In 2007, we launched on this site a column called Lets' Bring Back -- which has, over the past three years, celebrated hundreds of forgotten-yet-delightful fashions, pastimes, objects, and personalities.
On November 1, 2010, Let's Bring Back will make its debut as a book -- and in honor of its release, the Huffington Post's Style section will spotlight ten historical style icons featured in the book's pages.
Many of these tastemakers, designers, and muses are now unjustly fading from public memory. Once you've spent some time with them, you'll agree that each of these women deserves to remain in the limelight.
After all, fashion is fleeting, but true style glimmers forever.
Our first ICON OF STYLE profile on performer Josephine Baker created quite a splash last weekend, and early last week, many of you "met" brilliant hat designer Lilly Daché, our second ICON OF STYLE subject. Our third subject, Surrealist designer Elsa Schiaparelli, was once as dominant in the fashion industry as her then-rival Coco Chanel. This past weekend, we celebrated screen siren and war heroine Marlene Dietrich. And yesterday, the world's first supermodel, Suzy Parker, resurfaced to dazzle the masses.
Today we pay our respects to the great Nancy Cunard, a heiress, activist, and provocateur who shunned a spoiled existence to wage war on the racist attitudes of her generation. Her silhouette remains unique and instantly recognizable even today: an exclamation point-thin frame; dark, kohl-rimmed eyes; arms invariably heavy with bracelets. Cunard truly was one of the twentieth century's great, unrepentant individualists.
Read on, and make sure to see the photos below.
The following excerpt is from Let's Bring Back (Chronicle Books, November 1):
NANCY CUNARD (1896 - 1965)
Nancy Cunard began life as a coddled British heiress to the Cunard ship fortune; her life might have been very mannered, but instead she scandalized her family and class by becoming an outspoken writer, publisher, and political activist.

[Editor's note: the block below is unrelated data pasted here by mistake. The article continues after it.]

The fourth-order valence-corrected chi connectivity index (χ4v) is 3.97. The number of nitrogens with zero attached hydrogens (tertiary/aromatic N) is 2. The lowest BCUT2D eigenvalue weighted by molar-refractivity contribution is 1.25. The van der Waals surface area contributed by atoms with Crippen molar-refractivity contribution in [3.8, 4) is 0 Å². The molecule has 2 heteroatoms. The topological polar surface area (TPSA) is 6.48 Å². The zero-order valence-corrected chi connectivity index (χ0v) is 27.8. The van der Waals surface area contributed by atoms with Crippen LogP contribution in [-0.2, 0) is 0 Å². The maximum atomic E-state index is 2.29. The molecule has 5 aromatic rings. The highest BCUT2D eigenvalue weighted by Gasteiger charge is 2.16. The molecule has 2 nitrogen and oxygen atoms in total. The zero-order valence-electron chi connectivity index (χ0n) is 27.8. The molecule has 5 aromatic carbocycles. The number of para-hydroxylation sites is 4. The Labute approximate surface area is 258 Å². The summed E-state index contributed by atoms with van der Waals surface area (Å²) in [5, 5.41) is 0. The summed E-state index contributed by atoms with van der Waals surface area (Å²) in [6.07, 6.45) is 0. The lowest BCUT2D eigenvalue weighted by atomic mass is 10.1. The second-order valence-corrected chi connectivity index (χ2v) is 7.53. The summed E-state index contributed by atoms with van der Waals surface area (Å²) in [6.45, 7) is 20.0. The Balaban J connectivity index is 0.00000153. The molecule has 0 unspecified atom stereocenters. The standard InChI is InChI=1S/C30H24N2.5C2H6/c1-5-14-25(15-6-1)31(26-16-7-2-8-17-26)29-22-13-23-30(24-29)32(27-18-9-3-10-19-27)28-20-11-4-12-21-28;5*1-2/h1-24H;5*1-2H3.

Still adored by today's history-minded fashion editors and designers, Cunard grew famous in her time for her rail-thin body and the bangles that always covered both of her arms from wrist to elbow. Her contemporaries also venerated her and she became a muse to some of the twentieth century's most distinguished writers and artists, including Wyndham Lewis, Aldous Huxley, Tristan Tzara, Ezra Pound, Louis Aragon, Ernest Hemingway, James Joyce, Constantin Brancusi, Langston Hughes, Man Ray, and William Carlos Williams.
In 1928, Cunard became romantically involved with African-American jazz musician Henry Crowder; they moved into an apartment in Harlem together, prompting outraged tabloid headlines on both sides of the Atlantic. This relationship was the first step in turning Cunard into a lifelong civil-rights activist. Her own mother's alleged reaction upon hearing the news: "Do you mean to say my daughter actually knows a Negro?"
Cunard subsequently published the pamphlet "Black Man and White Ladyship," an attack on racist attitudes. She also edited Negro: An Anthology, collecting poetry, fiction, and nonfiction primarily by African-American writers, including the now-iconic literary giants Langston Hughes, William Carlos Williams, Samuel Beckett, and Zora Neale Hurston.
She had her gentle, romantic moments as well. One of my favorite quieter anecdotes about Cunard describes her late in her life, standing on a palazzo balcony in Venice, the site of once wildly decadent fin de siècle and Roaring Twenties parties:
Nancy, in a black satin gown and her signature "barbaric jewelry" and forehead bandeau, had been suddenly overcome by a vision of the past. She poured a glass of champagne into the Grand Canal--a "libation" for her former beloved: "For Henry," she said in a soft voice.
(Quote excerpted from the 2007 biography Nancy Cunard: Heiress, Muse, Political Idealist by Lois Gordon)
1932: Poet, publisher rebel and activist Nancy Cunard in Harlem, New York, with artist John Banting (1902 - 1972) and novelist Taylor Gordon (1893 - 1971, right). She is known to have taken an active stand against racial segregation in America. (Caption and photo courtesy of LIFE.com)
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